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Don’t expect to see Bill Laimbeer coaching in the NBA again

Sep 16, 2013, 1:44 PM EDT

Bill Laimbeer AP

Bill Laimbeer has been as successful a coach in the WNBA as has been seen — his teams have won three titles in six years. He’s direct and harsh in an old-school kind of way that has served him well in the WNBA.

Just don’t expect to see him back on an NBA bench.

Kate Fagan at ESPNW did a fantastic profile of Laimbeer and as part of it touched on his time as an NBA assistant coach, working under Kurt Rambis for two seasons with the Timberwolves. Two bad seasons. And when Fagan asked front office people around the league about Laimbeer and his chances as an NBA coach, their comments left little room for doubt that he has almost no chance of getting back.

He’s lazy. He’s a buffoon. He can’t relate to NBA players. He treats them like it’s college. Guys just won’t play for him.

Laimbeer’s tenure with the Timberwolves is seen as a resounding failure, probably the final nail in his NBA coffin….

Perception is often reality. And in NBA circles, Laimbeer has a perception problem, compounded by his “I-don’t-give-a-s—” attitude about it. He doesn’t care how he’s viewed, even if how he’s viewed is keeping him from achieving the very thing he says is (or at least was) his ultimate goal: a head-coaching job in the league.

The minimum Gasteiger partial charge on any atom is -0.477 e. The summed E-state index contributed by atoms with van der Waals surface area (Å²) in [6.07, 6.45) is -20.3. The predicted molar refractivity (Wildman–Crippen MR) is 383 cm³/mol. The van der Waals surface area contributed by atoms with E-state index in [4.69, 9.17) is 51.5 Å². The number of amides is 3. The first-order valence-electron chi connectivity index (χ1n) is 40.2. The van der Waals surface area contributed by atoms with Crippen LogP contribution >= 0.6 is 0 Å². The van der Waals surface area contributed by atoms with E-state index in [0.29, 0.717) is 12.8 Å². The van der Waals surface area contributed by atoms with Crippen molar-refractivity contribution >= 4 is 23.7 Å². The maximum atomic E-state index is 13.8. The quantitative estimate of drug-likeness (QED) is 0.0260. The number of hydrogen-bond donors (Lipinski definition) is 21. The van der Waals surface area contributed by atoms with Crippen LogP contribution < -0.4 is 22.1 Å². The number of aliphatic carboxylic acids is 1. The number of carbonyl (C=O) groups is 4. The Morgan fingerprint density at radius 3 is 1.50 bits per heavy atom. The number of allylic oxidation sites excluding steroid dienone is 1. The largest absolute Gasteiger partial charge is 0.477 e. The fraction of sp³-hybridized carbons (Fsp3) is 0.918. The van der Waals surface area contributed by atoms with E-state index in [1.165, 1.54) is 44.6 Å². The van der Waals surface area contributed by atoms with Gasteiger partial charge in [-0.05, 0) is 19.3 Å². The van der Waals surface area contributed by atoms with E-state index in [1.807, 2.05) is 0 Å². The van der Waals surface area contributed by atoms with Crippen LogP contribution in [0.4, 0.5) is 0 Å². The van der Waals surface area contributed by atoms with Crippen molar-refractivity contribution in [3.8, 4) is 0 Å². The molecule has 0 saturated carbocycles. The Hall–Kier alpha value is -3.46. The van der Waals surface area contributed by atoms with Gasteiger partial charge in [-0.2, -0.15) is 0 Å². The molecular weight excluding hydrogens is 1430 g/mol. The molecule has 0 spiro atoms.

Being an NBA coach is not just about Xs and Os, it’s about managing players’ egos. Phil Jackson’s gift wasn’t strategy (that’s why he had Tex Winter along for the ride), rather it was his ability to get everyone pulling on the rope the same direction and to get them to think it was their idea to do so.

Laimbeer lacks that skill, and as so his ability to succeed in the NBA is questioned. Fairly or not.

Fagan describes how Laimbeer became frustrated running a drill at a 2010 NBA Draft workout and it eventually almost got out of control as he got on players who were not doing the drill the way he wanted. You can argue he was right they were not doing it his way, but this workout had a lot of team executives on hand who saw Laimbeer — who already had a reputation as hard to work with — make himself the center of the show. It’s one incident, but it played into the perception — but if someone else ran that same workout the same way it might have been seen differently (“don’t you love how X is such a stickler on getting the details right?”).

Never say never. The NBA coaching carousel seems to come back around with some odd choices now and again. However for Laimbeer it looks like the ride is not coming around again.

Hat tip to Dan writing at Piston Powered.

  1. GT - Sep 16, 2013 at 3:02 PM

    Never say never. If some owner thinks signing Laimbeer will make him money or gets his team some attention, they’ll do it.

    However, there are some teams you can probably say “never” with Bill, the Celtics for one. Detroit is probably the most possible.

    • fanofevilempire - Sep 16, 2013 at 7:47 PM